|System: PS3, X360, PC||Review Rating Legend|
|Dev: Tiger Hill Entertainment||1.0 - 1.9 = Avoid||4.0 - 4.4 = Great|
|Pub: Midway||2.0 - 2.4 = Poor||4.5 - 4.9 = Must Buy|
|Release: Oct. 29, 2007||2.5 - 2.9 = Average||5.0 = The Best|
|Players: 1, online mutiplayer||3.0 - 3.4 = Fair|
|ESRB Rating: Mature||3.5 - 3.9 = Good|
Unfortunately, the graphics don't hold up the way they should have all the way around. By this I mean the environments look amazingly detailed; they would have to in order for the amount of destruction to look remotely believable, but the character models are not as spot on. This is a really unfortunate thing. When the environmental graphics look this pristine, I would have really liked the character models to look as sharp. With that said, these models are not the worst I have ever seen, but with a game that is supposed to be an accurate representation of the actual stars, it falls just a bit short.
I cannot stress enough how vivid the environments look in the game, and every splintered chair is equally matched with the emotion felt in the music of the game. Now, it is nothing new to have a dynamic score for any type of game, but there is a level of magic felt in every beat of drum thumped through my speakers. I would almost say that the music is worthy of its own official soundtrack. To compliment the score, the voice-acting had to be top notch, and even though I would have rather heard the original Cantonese dialogue with English subtitles, it works just as well with the English spoken dialogue.
There are few problems with Stranglehold that need to be addressed, however, one being the length of the game. If you dive into games, this one might only take you about six to eight hours to complete. This really isn't that bad of a thing, especially if you are the type of gamer who loves having that game you pop in every so often just to relieve some tension. This is part of the appeal to Stranglehold. If you prefer playing extremely long games, then this one might not be for you. However, it is so addictive that I will doubt anyone who says they didn't somewhat enjoy the game no matter its length. Another issue is easily fixed, the camera controls. There are regrettable instances where the camera is an irritating piece of work. For example, the camera swings in an insane motion when you are performing any of your various slow-mo movements and trying to aim. As I said, there is an easy fix for most of the problems you will encounter in the game. If you toggle on the Lookspring option, most of the camera woes disappear.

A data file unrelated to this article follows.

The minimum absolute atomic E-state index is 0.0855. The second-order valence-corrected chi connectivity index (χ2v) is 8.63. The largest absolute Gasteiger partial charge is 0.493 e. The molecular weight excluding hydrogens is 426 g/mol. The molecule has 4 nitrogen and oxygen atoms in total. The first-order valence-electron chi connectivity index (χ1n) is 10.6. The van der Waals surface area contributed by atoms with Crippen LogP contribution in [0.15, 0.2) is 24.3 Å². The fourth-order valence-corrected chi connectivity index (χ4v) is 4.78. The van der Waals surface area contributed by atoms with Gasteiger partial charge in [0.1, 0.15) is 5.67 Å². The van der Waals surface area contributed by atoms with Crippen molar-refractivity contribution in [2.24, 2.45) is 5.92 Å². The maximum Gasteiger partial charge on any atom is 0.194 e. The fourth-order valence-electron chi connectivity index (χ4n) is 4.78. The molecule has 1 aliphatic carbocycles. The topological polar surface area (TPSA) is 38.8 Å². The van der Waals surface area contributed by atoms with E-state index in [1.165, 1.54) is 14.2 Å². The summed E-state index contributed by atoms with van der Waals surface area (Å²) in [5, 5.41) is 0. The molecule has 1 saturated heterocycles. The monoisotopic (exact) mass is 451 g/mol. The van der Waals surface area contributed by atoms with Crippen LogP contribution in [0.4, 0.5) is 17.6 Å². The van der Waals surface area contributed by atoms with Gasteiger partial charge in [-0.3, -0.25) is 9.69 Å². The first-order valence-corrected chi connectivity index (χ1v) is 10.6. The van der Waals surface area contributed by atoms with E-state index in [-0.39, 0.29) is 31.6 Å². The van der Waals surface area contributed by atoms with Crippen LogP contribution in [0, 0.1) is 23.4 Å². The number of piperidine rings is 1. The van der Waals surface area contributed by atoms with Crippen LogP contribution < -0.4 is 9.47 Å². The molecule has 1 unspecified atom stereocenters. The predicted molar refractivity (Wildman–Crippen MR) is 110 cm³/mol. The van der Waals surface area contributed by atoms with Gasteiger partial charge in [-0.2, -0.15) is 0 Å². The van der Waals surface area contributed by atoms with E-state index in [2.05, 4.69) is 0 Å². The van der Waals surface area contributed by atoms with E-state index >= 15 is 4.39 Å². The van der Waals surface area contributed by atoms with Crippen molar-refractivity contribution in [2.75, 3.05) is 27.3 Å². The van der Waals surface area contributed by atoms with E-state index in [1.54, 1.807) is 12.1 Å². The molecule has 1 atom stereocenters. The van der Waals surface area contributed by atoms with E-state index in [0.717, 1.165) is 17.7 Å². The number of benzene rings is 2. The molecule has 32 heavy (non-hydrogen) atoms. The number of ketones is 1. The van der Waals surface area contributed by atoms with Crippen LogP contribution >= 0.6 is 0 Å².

A final complaint I have revolves around the online play. While this could have been a truly amazing feat in online play, considering the many abilities allotted to you when playing the game, most of the features that make the game awesome hurt the online play, or worse are pointless to have. For example, the Tequila Time can only be used if two people start it at roughly the same time. Regrettably, the Precision Aim also works the same way, meaning that you may slow down to take your shot but the other players do not. The online play is at least worth checking out to see if you like it or if you and some friends want to get on and spray each other with lead.
Stranglehold will capture the hearts of anyone looking for an action game, period. It might even capture the hearts of anyone looking for a game. While there are problems with the game, you will quickly forget what those are as you continuously mow down your enemies with various execution techniques. It delivers on its tagline of being a true John Woo experience and then some. While the game may have suffered several delays, I can honestly say that all of the push-backs have been well worth the wait, and it easily strangles all competitors.
CCC Project Coordinator